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The Post-Labor Day Sprint, Part Two: The Electoral College


— Joe Biden is better positioned to win the presidency than Donald Trump, but it would be foolish to rule out another Trump upset.

— Trump’s potential winning map would look a lot like 2016, with perhaps a few changes; Biden’s potential winning map might feature Democratic advances in the Sun Belt and retreats in the Midwest compared to past winning Democratic maps.

— We are moving the single electoral vote in Nebraska’s Second Congressional District from Toss-up to Leans Democratic, which pushes our Electoral College count to 269 electoral votes at least leaning to Biden, 204 at least leaning to Trump, and 65 Toss-up electoral votes (Arizona, Florida, North Carolina, and Wisconsin).

Table 1: Crystal Ball Electoral College rating change

State Old Rating New Rating
NE-2 Toss-up Leans Democratic

The state of the presidential race

Everybody complains about the Electoral College but nobody ever does anything about it.

Before PolitiFact gets hold of this, let’s admit the statement is false in two respects. First, there are loads of plans floating out there to reform or abolish the Electoral College. We’ve dabbled at fixing it ourselves. But nothing’s going to happen this year — and that’s for sure.

Second, everybody is not complaining about the Electoral College. Republicans, for instance. In 2000 and 2016, the GOP has won the presidency while losing the national popular vote, and if Donald Trump wins a second term, he will likely travel this route again in November.

So like it or not, we as a nation are still going to College this fall. The popular vote is fun to talk about, but it is an artificial, powerless concept — as Al Gore and Hillary Clinton know all too well. And because most states are not two-party competitive anymore, we ought to spend the next two months focusing almost entirely on the dozen or so states that will pick the next president: Arizona, Florida, Georgia, Iowa, Michigan, Minnesota, Nevada, New Hampshire, North Carolina, Ohio, Pennsylvania, Texas, and Wisconsin. (These are the 13 states we rate as Toss-ups or as Leaning toward one party — additionally, there are competitive, single electoral votes in the ME-2 and NE-2 congressional districts.)

Everybody has a different theory about how the Donald Trump-Joe Biden contest will go, and thousands of people on Twitter fight about it all day long. One thing both sides agree on is that the race in the swing states will, on the whole, be closer than the national vote. In the polling averages, Joe Biden leads by 7-8%. Yet Biden’s lead in most of the swing states is smaller, and sometimes considerably smaller, than his national edge. Therefore, if the contest truly tightens in the next seven weeks, then Biden’s hold on some of the swing states will likely fall to a few points or less — and the makings of another Trump upset will emerge.

This is the scenario that, apologies to Jesse Jackson, keeps hope alive in the Trump camp and causes Democrats to lose sleep with nightmarish flashbacks to 2016.

By no means are the two years, this election and the one four years ago, riding on parallel tracks. Clinton was considerably more controversial than Biden is now. Trump has to defend his record in office; in ’16 he could just go after President Obama and his would-be successor, claiming “only I can fix it.” Plus, this time around, Trump has to defend his handling of the pandemic and make excuses for a bad economy. As the Hotline pointed out Tuesday, Trump was close to or ahead of Clinton in national polls at quite a few points in summer 2016, while Trump hasn’t led Biden in a reputable nonpartisan survey since early April.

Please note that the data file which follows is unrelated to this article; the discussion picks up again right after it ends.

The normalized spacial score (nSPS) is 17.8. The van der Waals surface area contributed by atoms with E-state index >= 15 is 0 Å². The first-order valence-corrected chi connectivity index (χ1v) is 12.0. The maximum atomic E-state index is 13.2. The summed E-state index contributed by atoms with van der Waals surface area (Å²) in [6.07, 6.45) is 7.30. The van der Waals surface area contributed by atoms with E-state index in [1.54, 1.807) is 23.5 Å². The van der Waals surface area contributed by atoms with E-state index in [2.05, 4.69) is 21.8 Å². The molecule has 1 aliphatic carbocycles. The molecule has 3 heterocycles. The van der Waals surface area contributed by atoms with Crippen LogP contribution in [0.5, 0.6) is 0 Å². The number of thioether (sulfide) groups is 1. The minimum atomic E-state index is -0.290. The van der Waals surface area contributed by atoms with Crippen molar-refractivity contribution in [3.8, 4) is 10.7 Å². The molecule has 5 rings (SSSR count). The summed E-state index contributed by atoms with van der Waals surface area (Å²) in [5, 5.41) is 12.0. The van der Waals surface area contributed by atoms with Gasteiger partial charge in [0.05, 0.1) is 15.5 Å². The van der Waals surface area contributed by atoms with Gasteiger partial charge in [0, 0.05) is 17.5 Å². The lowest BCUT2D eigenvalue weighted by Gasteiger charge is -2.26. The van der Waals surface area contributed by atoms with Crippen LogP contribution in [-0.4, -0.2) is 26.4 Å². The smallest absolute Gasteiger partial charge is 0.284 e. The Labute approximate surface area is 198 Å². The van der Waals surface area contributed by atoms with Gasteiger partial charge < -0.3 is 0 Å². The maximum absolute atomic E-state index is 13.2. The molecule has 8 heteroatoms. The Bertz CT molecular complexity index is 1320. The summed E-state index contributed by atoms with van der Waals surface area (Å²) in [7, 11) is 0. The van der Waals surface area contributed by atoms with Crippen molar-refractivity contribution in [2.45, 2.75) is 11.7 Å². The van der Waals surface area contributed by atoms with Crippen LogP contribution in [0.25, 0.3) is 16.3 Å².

It is still not clear precisely how racial justice issues will cut. Recent polls suggest Trump isn’t benefitting, but surveys often fail to pick up white racial resentment: Whites are sympathetic to the plight of Blacks on the record, less so when they mark their ballots in private.

For the record, we didn’t believe the overly rosy summer polls for Biden — who can forget Quinnipiac’s 13% margin for Biden in highly competitive Florida, for example (the pollster’s more recent survey has it at Biden +3). Trump has proven a hundred times that his base will stick with him through thick and thin, and so will other Republicans and GOP-leaning independents in this highly partisan and polarized era. Is Trump more than a few points shy of the 46% he received in 2016? If he is not, an effective get-out-the-vote effort targeting Trump supporters who weren’t registered or didn’t vote four years ago could do the trick. On the other hand, as we have argued for months, the lack of prominent third-party candidates this time means Trump will need more than the 46% he garnered before.

Anyway, everybody’s got a theory and this strange impersonal campaign makes handicapping tougher than usual, especially with so many surprises to come. Right now, you’d rather be Joe Biden, but only a very foolish person would rule out another Trump upset. It is never easy to defeat an incumbent president, even a deeply flawed one. Trump will pull out all the stops, and no doubt he has October surprises — very plural — planned right up until the end.

So let’s look at what Trump’s winning Electoral College map might look like — the one his campaign realistically believes can be achieved — and then do the same for Biden. Finally, we’ll tell you where we believe the map is today (subject to later revisions, inevitably).

Map 1: A good night for Trump

On a good night for Trump, he’d essentially pull off a repeat of his 2016 win, though we think it’s likely there would be at least a few states that change hands. Among the trio of Michigan, Pennsylvania, and Wisconsin, we’ve always regarded Michigan as the likeliest state to revert back to blue. Perhaps after watching the Clinton campaign fail to inspire the necessary turnout in urban areas in those states, the Biden operation does a better job turning out Black voters — but Trump’s rural strength ends up holding, and Democrats can ultimately only flip one of the three back. So in that case, Michigan would seem the most likely state to flip back blue, with Pennsylvania and Wisconsin narrowly sticking with Trump in this scenario.